Soon after welcoming a new kitten or puppy into your family, you’ll need to consider whether to have them desexed. While it may feel confronting at first, desexing is something we recommend at Plus One Vet. Animal desexing provides numerous benefits from preventing unwanted pet pregnancies to reducing the risk of cancer and other diseases.
We understand each animal is different, and there are pros and cons to pet desexing you will want to weigh up. We’re very happy to guide you through the desexing process and answer any questions you have.
Why desex your pet?
For most pet owners, preventing unwanted pregnancies is the main reason they choose to desex their cat or dog. Welcoming a new pet into your family is exciting, but litter after litter of puppies or kittens may not be what you have in mind.
Desexing your pet helps to prevent cat or dog overpopulation in your home, and also in the wider community, where many animal shelters are already overrun.
Desexing dogs – Understanding what is best for my dog
Desexing, also known as spaying, castrating, neutering or sterilising, involves surgically removing part of your dog’s reproductive system.
By desexing, behavioural issues including aggression, dominance, hyperactivity, destructive behaviour and running away will also be less prevalent.
Desexing female pets will mean they won’t have a reproductive cycle, causing them to be ‘on heat’, creating unpleasant behaviour and messy discharge.
Desexing male dogs
When a male dog is desexed, both testicles are removed during a procedure called orchidectomy.
It is a quick, minimally invasive procedure, where a small nick is made in the skin in front of the scrotum. The teste is squeezed through a small hole and removed. The scrotum will remain after the procedure as it doesn’t require removal for the castration process.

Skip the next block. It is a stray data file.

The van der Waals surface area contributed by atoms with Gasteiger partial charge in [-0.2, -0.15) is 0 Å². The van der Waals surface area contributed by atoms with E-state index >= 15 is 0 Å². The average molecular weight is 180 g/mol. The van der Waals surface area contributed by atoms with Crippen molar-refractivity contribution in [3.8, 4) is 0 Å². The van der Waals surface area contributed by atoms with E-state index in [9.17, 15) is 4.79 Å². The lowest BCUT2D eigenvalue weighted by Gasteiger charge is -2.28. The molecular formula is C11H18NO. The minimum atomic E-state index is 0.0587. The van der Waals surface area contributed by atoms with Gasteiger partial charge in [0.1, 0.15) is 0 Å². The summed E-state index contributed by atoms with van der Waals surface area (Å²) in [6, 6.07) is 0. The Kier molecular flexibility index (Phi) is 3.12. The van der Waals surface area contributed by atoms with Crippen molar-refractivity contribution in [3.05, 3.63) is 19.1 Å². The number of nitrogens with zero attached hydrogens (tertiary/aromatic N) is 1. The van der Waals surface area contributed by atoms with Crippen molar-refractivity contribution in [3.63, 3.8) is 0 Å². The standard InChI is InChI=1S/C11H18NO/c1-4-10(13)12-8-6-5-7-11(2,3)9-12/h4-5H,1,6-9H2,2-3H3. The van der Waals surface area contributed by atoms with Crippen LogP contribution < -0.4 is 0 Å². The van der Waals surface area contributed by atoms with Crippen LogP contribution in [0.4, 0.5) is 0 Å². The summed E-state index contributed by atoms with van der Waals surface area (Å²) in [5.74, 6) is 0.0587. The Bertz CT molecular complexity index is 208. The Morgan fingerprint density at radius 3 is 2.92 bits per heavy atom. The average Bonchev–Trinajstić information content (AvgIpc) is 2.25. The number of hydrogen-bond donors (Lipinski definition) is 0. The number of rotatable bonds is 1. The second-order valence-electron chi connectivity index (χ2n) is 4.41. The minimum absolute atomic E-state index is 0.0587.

What are the health benefits of desexing a male dog?
For male dogs, desexing:
Reduces the risk of prostatic diseases
Reduces the risk of perianal tumours
Prevents testicular cancer
Desexing female dogs
Desexing a female dog involves removing the ovaries and uterus, or sometimes only the ovaries in a procedure called an ovariohysterectomy through an incision in the abdomen.
What are the health benefits of desexing a female dog?
For female dogs, desexing:
Reduces the risk of mammary tumours
Prevents tumours in the ovaries, uterus and cervix
Prevents pyometra (infection of the uterus)
What is the recommended age of desexing a dog?
This will come down to your dog’s breed. Smaller dogs up to 19kgs can be desexed at around 6 months of age, while we typically wait for larger dogs up to 39kgs to achieve their full bone growth before desexing.
We recommend larger dogs, including Rottweilers, Border Collies and German Shepherds wait until they turn one before desexing, while dogs bigger than 40kgs like a male Bernese Mountain dogs can be as old as 2.
Each dog is individual, therefore during our consultation we ensure we understand your dog, what you are looking for as an owner and developing a plan that all parties are happy with.